In “Ukraine’s accelerating slide into authoritarianism,” Ted Galen Carpenter contends that the Washington foreign policy “blob” has wrongly painted Ukraine as a “blossoming American-style democracy” when “it bears a much greater resemblance to the pseudo-democratic systems of Russia, Hungary, and Turkey.” He couldn’t be more wrong. While Ukraine has problems, there are numerous reasons why it remains one of the most promising democracies in Eastern Europe. Far from giving up on it, Washington should bolster its support for a vital partner on the frontlines of Europe’s clash with Russia.
Carpenter asserts that Ukraine is neither a smart strategic partner for the United States nor a “model democracy deserving U.S. protection on moral grounds.” In fact, Ukraine is a strategic asset for any nation interested in the type of rules-based international order that Moscow seeks to erode. As the only country in Europe actively engaged in a land war with Russia, Ukraine is, as President Volodymyr Zelenskyy said in an interview this week, the “security wall” of Europe. The Kremlin is bogged down supporting and fighting a war in the Donbas with no end in sight—the U.S. has a strategic interest in proving Moscow’s aggressive expansionism does not bear fruit there. The United States and its allies are contending with Kremlin interference in elections, cyber-operations like the SolarWinds hack—which compromised the US government in a way rarely seen—and violent assassinations within their countries.
Here’s the deal: almost all the tactics used by the Kremlin against the West were beta-tested in Ukraine—from massive infrastructure hacks to disinformation and media manipulation, to the use of violent force and assassination. As Russia escalates its aggressive moves against the US and its allies, there is no better or more experienced strategic partner than Ukraine. As Lt. Gen. Ben Hodges likes to remind us, Washington can learn a great deal both on and off the battlefield from Kyiv.
Carpenter goes on to argue that Zelenskyy, who successfully campaigned for office in 2019 on a populist campaign to root out corruption and modernize Ukraine, has failed to deliver. He points to the case of Viktor Medvedchuk, Ukraine’s leading pro-Kremlin politician, who was charged with treason and placed under house arrest in May. Carpenter cherry-picks elements of the case and frames the charges as part of an “ugly political crackdown” against “Zelenskyy’s most outspoken critics.” In fact, Medvedchuk is charged with violating Ukrainian law by allegedly holding business interests in Russian-occupied Crimea—something that Atlantic Council Senior Fellow Adrian Karatnycky describes as “the mechanisms by which [Medvedchuk’s] extensive political, propaganda, and media activities in Ukraine were funded in collusion with the Russian government.” No doubt there are real questions about whether Ukraine will be able to handle the case properly—though mainly because of its history of letting powerful players like Medvedchuk off scot-free.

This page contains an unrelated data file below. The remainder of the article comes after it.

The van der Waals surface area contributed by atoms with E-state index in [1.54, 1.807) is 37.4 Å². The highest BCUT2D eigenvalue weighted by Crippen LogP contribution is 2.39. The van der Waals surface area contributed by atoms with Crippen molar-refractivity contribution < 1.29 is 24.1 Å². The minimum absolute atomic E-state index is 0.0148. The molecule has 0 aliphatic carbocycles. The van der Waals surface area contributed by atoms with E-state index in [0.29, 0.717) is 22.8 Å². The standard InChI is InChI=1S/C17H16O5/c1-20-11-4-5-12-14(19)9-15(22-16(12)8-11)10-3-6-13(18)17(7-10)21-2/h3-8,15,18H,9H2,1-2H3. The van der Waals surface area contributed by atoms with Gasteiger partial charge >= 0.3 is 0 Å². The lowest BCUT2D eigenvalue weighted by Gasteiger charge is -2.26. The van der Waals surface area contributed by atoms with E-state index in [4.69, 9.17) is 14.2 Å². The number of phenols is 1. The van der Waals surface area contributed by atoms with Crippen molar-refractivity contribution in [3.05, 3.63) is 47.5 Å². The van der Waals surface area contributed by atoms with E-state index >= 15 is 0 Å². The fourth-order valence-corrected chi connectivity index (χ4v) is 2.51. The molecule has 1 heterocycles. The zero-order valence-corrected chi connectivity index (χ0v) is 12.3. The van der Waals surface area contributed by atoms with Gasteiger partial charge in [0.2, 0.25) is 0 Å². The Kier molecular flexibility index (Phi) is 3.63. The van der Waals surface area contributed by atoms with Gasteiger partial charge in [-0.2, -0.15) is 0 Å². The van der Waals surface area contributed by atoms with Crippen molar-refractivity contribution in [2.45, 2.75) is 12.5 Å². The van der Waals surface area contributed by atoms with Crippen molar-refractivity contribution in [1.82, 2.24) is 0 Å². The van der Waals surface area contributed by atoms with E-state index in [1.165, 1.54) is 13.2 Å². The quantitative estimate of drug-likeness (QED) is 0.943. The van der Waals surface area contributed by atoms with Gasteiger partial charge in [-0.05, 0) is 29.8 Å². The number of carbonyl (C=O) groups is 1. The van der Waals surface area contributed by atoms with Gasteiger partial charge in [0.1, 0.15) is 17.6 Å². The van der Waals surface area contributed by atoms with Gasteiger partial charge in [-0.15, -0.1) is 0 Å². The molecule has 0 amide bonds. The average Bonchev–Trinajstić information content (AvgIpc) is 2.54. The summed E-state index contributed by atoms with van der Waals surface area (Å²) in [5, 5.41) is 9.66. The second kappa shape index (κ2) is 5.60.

Carpenter states after Ukraine’s 2014 Revolution of Dignity, fascist groups and anti-Semitism were on the rise in Ukraine—as evidence, he links to a 2019 article reporting on the anti-Semitic vandalization of three Holocaust memorials in Ukraine. Anti-Semitism is a real issue in Ukraine that deserves more attention, but to claim that the Maidan revolution or the subsequent governments are somehow uniquely and ubiquitously responsible for it is unpersuasive. Nonsense. Ukraine was the only country outside of Israel in 2019 that had both a Jewish president and prime minister. In fact, Ukraine has one of the lowest levels of anti-Semitism in Central or Eastern Europe. A 2019 Pew survey of European attitudes towards minority groups found unfavorable views of Jews among 11% of Ukrainians—for comparison, Sweden sat at 3%, the UK and Germany at 6%, Italy at 15%, the Czech Republic at 17%, Russia at 18%, Spain at 19%, Lithuania at 26%, Poland at 31%, and Greece at 38%.
Meanwhile, the operations of far-right and nationalist groups in Ukraine, like the Azov regiment—recently in the news in the US for training with American domestic extremists who were deported by authorities—are absolutely worth investigating and combating when they threaten national security or the safety of minority groups.
Zelenskyy and his team have made major missteps since March 2020, but all hope is not lost. With smart, vital American support, Kyiv can overcome its sordid legacy of corruption and mismanagement. A flourishing democracy in Ukraine isn’t a pipedream but a worthy goal and a solid path to success. Ukraine accomplishing that could set an example for the whole region—even for Moscow.
Doug Klain is a program assistant at the Atlantic Council’s Eurasia Center. Find him on Twitter @DougKlain.